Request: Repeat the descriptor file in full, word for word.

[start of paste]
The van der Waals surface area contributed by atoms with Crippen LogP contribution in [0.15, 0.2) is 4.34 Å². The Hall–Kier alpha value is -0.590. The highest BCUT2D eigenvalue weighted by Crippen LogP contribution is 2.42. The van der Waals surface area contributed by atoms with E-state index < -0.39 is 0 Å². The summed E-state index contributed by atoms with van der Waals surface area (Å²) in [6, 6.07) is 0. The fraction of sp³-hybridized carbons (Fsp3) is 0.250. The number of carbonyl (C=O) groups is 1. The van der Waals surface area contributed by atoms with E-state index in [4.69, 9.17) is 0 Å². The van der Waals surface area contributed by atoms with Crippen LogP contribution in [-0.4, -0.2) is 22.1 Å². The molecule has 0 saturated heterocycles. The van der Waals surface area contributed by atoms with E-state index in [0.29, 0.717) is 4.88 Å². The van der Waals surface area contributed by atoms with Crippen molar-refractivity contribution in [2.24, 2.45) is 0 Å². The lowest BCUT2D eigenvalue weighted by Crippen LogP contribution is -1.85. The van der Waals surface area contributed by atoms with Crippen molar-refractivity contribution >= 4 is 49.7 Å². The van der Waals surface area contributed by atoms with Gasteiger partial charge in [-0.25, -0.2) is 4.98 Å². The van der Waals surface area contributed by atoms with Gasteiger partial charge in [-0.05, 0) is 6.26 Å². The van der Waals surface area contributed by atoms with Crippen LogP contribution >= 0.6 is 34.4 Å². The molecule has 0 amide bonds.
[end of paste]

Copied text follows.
The van der Waals surface area contributed by atoms with Crippen LogP contribution in [0.15, 0.2) is 4.34 Å². The Hall–Kier alpha value is -0.590. The highest BCUT2D eigenvalue weighted by Crippen LogP contribution is 2.42. The van der Waals surface area contributed by atoms with E-state index < -0.39 is 0 Å². The summed E-state index contributed by atoms with van der Waals surface area (Å²) in [6, 6.07) is 0. The fraction of sp³-hybridized carbons (Fsp3) is 0.250. The number of carbonyl (C=O) groups is 1. The van der Waals surface area contributed by atoms with E-state index in [4.69, 9.17) is 0 Å². The van der Waals surface area contributed by atoms with Crippen LogP contribution in [-0.4, -0.2) is 22.1 Å². The molecule has 0 saturated heterocycles. The van der Waals surface area contributed by atoms with E-state index in [0.29, 0.717) is 4.88 Å². The van der Waals surface area contributed by atoms with Crippen molar-refractivity contribution in [2.24, 2.45) is 0 Å². The lowest BCUT2D eigenvalue weighted by Crippen LogP contribution is -1.85. The van der Waals surface area contributed by atoms with Crippen molar-refractivity contribution >= 4 is 49.7 Å². The van der Waals surface area contributed by atoms with Gasteiger partial charge in [-0.25, -0.2) is 4.98 Å². The van der Waals surface area contributed by atoms with Gasteiger partial charge in [-0.05, 0) is 6.26 Å². The van der Waals surface area contributed by atoms with Crippen LogP contribution >= 0.6 is 34.4 Å². The molecule has 0 amide bonds.